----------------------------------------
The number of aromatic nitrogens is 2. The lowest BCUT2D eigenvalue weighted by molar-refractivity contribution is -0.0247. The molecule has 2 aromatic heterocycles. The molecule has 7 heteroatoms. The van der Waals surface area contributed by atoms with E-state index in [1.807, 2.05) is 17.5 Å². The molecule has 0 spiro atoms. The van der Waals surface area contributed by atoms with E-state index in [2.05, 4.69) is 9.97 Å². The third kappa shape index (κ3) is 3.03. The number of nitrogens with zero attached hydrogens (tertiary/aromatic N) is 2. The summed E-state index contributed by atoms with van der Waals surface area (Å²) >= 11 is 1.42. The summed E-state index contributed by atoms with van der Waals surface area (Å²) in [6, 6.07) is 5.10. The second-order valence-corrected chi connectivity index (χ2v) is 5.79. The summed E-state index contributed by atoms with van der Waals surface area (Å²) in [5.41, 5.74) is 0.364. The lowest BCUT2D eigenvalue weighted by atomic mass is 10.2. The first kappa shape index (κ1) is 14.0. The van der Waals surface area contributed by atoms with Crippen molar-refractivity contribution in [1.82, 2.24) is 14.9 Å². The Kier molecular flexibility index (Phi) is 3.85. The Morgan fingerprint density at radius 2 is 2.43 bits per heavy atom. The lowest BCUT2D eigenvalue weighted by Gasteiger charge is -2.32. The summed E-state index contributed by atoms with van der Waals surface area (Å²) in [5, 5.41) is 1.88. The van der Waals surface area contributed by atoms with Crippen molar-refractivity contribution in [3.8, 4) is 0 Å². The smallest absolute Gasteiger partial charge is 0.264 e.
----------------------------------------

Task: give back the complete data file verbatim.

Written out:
The number of aromatic nitrogens is 2. The lowest BCUT2D eigenvalue weighted by molar-refractivity contribution is -0.0247. The molecule has 2 aromatic heterocycles. The molecule has 7 heteroatoms. The van der Waals surface area contributed by atoms with E-state index in [1.807, 2.05) is 17.5 Å². The molecule has 0 spiro atoms. The van der Waals surface area contributed by atoms with E-state index in [2.05, 4.69) is 9.97 Å². The third kappa shape index (κ3) is 3.03. The number of nitrogens with zero attached hydrogens (tertiary/aromatic N) is 2. The summed E-state index contributed by atoms with van der Waals surface area (Å²) >= 11 is 1.42. The summed E-state index contributed by atoms with van der Waals surface area (Å²) in [6, 6.07) is 5.10. The second-order valence-corrected chi connectivity index (χ2v) is 5.79. The summed E-state index contributed by atoms with van der Waals surface area (Å²) in [5.41, 5.74) is 0.364. The lowest BCUT2D eigenvalue weighted by atomic mass is 10.2. The first kappa shape index (κ1) is 14.0. The van der Waals surface area contributed by atoms with Crippen molar-refractivity contribution in [1.82, 2.24) is 14.9 Å². The Kier molecular flexibility index (Phi) is 3.85. The Morgan fingerprint density at radius 2 is 2.43 bits per heavy atom. The lowest BCUT2D eigenvalue weighted by Gasteiger charge is -2.32. The summed E-state index contributed by atoms with van der Waals surface area (Å²) in [5, 5.41) is 1.88. The van der Waals surface area contributed by atoms with Crippen molar-refractivity contribution in [3.8, 4) is 0 Å². The smallest absolute Gasteiger partial charge is 0.264 e.